Thematically and aesthetically, this slide show is a sophisticated book-end to Goldin’s earlier landmark work, Ballad of Sexual Dependency, which established her reputation as a serious artist.Ballad was comprised of seemingly spontaneous portraits of her “family of friends.” The pictures are of intimate moments of daily life and distill each subject’s personality to its essence. They relate to the artist’s examination of her own life and her motivations for making pictures. The book introduces the story of her sister’s suicide and relates it to the exploration of her own sexuality, which began a week after her sister’s death with her seduction by an older man. The photographs became the visual manifestation of an internal dialogue. Who are my friends? What is my relation to them? What is the source of my self-destructive urges? Why do we suffer?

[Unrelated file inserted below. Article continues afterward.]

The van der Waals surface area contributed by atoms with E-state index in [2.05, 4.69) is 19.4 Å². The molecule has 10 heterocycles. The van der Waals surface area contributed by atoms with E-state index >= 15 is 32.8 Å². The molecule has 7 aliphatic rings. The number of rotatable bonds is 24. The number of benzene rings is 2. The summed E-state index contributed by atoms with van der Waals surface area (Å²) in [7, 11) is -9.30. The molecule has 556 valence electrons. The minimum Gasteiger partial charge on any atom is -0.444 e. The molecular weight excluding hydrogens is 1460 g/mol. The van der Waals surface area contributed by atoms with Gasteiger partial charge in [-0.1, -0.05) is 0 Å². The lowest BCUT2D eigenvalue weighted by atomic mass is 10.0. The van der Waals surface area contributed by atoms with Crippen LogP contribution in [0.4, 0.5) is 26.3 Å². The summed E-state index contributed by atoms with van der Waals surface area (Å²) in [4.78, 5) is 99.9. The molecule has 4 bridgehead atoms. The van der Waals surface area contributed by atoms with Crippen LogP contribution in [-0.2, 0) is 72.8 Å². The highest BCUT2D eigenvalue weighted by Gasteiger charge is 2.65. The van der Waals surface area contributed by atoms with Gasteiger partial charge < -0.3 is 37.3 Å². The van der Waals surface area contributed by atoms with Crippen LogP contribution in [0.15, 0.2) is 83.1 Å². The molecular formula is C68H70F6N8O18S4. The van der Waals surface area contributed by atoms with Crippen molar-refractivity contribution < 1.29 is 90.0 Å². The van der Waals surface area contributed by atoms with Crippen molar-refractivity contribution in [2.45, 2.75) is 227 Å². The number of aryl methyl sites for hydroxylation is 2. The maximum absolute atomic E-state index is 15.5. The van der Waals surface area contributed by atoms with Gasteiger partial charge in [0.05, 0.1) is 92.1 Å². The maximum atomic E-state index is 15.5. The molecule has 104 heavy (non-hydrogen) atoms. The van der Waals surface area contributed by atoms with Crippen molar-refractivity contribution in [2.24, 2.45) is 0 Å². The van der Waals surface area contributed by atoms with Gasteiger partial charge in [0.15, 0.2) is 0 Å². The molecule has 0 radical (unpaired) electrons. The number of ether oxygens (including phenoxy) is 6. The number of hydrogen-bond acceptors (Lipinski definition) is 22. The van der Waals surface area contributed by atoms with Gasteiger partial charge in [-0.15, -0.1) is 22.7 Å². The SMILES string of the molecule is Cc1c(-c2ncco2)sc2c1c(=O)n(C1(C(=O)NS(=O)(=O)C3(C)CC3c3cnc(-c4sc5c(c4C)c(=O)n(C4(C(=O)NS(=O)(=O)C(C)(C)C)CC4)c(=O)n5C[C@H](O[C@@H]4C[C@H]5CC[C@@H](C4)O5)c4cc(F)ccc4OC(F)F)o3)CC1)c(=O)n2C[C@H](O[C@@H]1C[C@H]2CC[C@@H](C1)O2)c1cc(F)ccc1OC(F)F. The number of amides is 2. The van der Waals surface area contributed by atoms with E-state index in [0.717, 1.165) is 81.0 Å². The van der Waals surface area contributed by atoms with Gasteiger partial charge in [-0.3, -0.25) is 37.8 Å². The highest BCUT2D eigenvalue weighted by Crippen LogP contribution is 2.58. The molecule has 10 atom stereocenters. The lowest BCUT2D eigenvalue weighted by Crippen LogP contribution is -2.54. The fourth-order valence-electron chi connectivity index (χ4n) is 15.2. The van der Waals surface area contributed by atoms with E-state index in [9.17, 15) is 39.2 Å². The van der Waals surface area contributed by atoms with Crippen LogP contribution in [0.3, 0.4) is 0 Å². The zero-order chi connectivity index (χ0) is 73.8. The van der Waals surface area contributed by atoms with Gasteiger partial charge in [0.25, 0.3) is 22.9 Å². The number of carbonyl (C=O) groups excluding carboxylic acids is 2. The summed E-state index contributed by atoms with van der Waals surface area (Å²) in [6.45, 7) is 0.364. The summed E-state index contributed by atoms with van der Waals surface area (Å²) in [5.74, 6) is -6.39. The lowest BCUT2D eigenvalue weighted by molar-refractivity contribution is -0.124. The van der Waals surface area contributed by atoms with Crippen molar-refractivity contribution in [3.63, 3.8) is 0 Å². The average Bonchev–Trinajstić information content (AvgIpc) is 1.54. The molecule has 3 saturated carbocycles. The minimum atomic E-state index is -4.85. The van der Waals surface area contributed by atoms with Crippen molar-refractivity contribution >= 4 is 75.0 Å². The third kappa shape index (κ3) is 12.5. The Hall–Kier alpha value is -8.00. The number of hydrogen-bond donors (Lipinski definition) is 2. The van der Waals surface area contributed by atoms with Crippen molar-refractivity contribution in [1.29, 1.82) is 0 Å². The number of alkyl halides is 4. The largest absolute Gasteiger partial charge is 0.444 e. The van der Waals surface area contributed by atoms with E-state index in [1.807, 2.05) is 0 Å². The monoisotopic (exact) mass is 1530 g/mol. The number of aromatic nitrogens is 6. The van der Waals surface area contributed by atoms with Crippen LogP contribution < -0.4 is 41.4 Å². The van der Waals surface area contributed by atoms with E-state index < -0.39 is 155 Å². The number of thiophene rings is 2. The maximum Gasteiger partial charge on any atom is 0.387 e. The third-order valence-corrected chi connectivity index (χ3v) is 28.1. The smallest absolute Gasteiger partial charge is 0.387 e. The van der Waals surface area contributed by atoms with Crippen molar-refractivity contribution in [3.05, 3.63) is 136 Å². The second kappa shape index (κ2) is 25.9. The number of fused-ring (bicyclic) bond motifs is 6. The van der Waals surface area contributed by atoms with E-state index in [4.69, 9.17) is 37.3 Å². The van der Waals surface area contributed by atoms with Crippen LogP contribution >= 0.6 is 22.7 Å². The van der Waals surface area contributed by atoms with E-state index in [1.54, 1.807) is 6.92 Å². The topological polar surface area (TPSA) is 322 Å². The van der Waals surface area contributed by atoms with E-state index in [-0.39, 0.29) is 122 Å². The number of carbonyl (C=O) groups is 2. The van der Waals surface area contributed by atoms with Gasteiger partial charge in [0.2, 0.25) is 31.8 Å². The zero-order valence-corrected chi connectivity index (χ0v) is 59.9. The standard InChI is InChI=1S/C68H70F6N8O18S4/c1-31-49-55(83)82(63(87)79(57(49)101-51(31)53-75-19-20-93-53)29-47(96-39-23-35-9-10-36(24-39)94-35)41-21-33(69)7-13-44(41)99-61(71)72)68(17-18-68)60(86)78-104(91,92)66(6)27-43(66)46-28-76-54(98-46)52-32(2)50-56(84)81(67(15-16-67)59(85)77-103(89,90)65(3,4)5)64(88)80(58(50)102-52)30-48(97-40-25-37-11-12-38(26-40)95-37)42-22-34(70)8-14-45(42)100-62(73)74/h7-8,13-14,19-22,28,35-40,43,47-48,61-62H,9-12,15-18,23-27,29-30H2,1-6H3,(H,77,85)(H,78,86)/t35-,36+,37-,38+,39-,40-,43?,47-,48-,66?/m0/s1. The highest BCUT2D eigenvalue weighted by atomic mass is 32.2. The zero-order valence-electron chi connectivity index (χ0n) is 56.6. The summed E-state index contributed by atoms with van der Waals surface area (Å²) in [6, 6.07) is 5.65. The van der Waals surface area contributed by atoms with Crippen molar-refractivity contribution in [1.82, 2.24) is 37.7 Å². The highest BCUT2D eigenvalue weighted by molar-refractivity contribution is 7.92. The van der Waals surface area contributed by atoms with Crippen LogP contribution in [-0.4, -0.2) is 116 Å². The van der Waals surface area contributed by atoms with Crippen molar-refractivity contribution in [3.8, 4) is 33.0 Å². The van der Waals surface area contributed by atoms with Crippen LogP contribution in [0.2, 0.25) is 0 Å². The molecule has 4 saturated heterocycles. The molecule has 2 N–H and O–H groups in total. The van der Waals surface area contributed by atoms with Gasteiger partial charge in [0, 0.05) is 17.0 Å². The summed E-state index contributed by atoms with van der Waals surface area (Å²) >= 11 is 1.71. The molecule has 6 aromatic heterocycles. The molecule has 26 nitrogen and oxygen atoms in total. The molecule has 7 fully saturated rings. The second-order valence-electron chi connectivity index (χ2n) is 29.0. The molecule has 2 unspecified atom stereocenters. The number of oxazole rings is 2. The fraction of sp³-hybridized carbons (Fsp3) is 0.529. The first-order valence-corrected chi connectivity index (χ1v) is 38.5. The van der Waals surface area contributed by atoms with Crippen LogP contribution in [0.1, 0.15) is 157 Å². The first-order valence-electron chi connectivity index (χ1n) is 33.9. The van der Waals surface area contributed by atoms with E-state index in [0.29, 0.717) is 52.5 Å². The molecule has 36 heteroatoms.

Goldin’s combining of documentary techniques and psychological introspection is honed inSisters, Saints and Sibyls. Always the participant and impartial observer, Goldin records the world around her. A portrait of a middle-aged man from the rehab center is less spontaneously voyeuristic and more direct. We meet his eyes from a middle distance. The camera is still the means of introspection, but is now focused more frequently and unerringly on the artist herself. And while this work is explicitly confessional, it also alludes to more generalized and timeless destructive forces. The tragic tale of St. Barbara’s life and the video’s final dedication “to all of our sisters who have committed suicide or been institutionalized because of their rebellion” serve as a reminder. Attempts by society to oppress female sexuality often have had disastrous consequences.